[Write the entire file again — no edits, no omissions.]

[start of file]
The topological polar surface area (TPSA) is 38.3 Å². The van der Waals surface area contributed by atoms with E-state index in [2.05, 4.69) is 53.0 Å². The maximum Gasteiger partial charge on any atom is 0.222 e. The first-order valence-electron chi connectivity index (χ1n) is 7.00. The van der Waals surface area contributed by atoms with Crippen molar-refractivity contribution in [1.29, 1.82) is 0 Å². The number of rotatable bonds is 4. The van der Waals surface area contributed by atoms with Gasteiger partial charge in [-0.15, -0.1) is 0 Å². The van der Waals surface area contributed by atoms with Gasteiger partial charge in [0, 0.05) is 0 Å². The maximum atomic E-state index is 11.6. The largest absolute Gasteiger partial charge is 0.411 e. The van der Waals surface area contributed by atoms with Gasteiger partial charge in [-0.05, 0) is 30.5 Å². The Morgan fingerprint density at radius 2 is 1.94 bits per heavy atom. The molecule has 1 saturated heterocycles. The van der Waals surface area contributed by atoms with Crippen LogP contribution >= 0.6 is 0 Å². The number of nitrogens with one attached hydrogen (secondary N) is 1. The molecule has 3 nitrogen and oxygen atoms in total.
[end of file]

The topological polar surface area (TPSA) is 38.3 Å². The van der Waals surface area contributed by atoms with E-state index in [2.05, 4.69) is 53.0 Å². The maximum Gasteiger partial charge on any atom is 0.222 e. The first-order valence-electron chi connectivity index (χ1n) is 7.00. The van der Waals surface area contributed by atoms with Crippen molar-refractivity contribution in [1.29, 1.82) is 0 Å². The number of rotatable bonds is 4. The van der Waals surface area contributed by atoms with Gasteiger partial charge in [-0.15, -0.1) is 0 Å². The van der Waals surface area contributed by atoms with Gasteiger partial charge in [0, 0.05) is 0 Å². The maximum atomic E-state index is 11.6. The largest absolute Gasteiger partial charge is 0.411 e. The van der Waals surface area contributed by atoms with Gasteiger partial charge in [-0.05, 0) is 30.5 Å². The Morgan fingerprint density at radius 2 is 1.94 bits per heavy atom. The molecule has 1 saturated heterocycles. The van der Waals surface area contributed by atoms with Crippen LogP contribution >= 0.6 is 0 Å². The number of nitrogens with one attached hydrogen (secondary N) is 1. The molecule has 3 nitrogen and oxygen atoms in total.